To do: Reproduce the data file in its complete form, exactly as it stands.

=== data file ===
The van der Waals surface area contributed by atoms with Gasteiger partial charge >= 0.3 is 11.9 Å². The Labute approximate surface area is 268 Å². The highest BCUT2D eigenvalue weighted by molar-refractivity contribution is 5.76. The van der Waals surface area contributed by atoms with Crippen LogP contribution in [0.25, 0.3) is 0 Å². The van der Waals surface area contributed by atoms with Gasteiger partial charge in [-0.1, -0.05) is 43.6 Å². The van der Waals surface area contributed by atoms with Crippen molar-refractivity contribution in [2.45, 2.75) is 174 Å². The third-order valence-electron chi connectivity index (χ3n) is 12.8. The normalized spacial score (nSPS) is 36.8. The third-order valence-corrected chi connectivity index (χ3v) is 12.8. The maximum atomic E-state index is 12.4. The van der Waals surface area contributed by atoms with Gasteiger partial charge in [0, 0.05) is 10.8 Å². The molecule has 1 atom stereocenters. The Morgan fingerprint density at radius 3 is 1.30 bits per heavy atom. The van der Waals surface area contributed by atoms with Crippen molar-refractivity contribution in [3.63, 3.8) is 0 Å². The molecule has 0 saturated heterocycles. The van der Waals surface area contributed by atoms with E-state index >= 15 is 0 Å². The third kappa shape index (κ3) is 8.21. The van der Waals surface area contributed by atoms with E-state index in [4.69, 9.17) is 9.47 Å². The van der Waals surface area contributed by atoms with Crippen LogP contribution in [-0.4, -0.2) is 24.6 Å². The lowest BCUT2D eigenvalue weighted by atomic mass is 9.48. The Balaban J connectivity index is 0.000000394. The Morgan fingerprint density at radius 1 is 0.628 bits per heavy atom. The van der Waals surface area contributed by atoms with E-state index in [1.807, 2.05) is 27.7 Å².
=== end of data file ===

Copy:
The van der Waals surface area contributed by atoms with Gasteiger partial charge >= 0.3 is 11.9 Å². The Labute approximate surface area is 268 Å². The highest BCUT2D eigenvalue weighted by molar-refractivity contribution is 5.76. The van der Waals surface area contributed by atoms with Crippen LogP contribution in [0.25, 0.3) is 0 Å². The van der Waals surface area contributed by atoms with Gasteiger partial charge in [-0.1, -0.05) is 43.6 Å². The van der Waals surface area contributed by atoms with Crippen molar-refractivity contribution in [2.45, 2.75) is 174 Å². The third-order valence-electron chi connectivity index (χ3n) is 12.8. The normalized spacial score (nSPS) is 36.8. The third-order valence-corrected chi connectivity index (χ3v) is 12.8. The maximum atomic E-state index is 12.4. The van der Waals surface area contributed by atoms with Gasteiger partial charge in [0, 0.05) is 10.8 Å². The molecule has 1 atom stereocenters. The Morgan fingerprint density at radius 3 is 1.30 bits per heavy atom. The van der Waals surface area contributed by atoms with Crippen molar-refractivity contribution in [3.63, 3.8) is 0 Å². The molecule has 0 saturated heterocycles. The van der Waals surface area contributed by atoms with E-state index >= 15 is 0 Å². The third kappa shape index (κ3) is 8.21. The van der Waals surface area contributed by atoms with E-state index in [4.69, 9.17) is 9.47 Å². The van der Waals surface area contributed by atoms with Crippen LogP contribution in [-0.4, -0.2) is 24.6 Å². The lowest BCUT2D eigenvalue weighted by atomic mass is 9.48. The Balaban J connectivity index is 0.000000394. The Morgan fingerprint density at radius 1 is 0.628 bits per heavy atom. The van der Waals surface area contributed by atoms with E-state index in [1.807, 2.05) is 27.7 Å².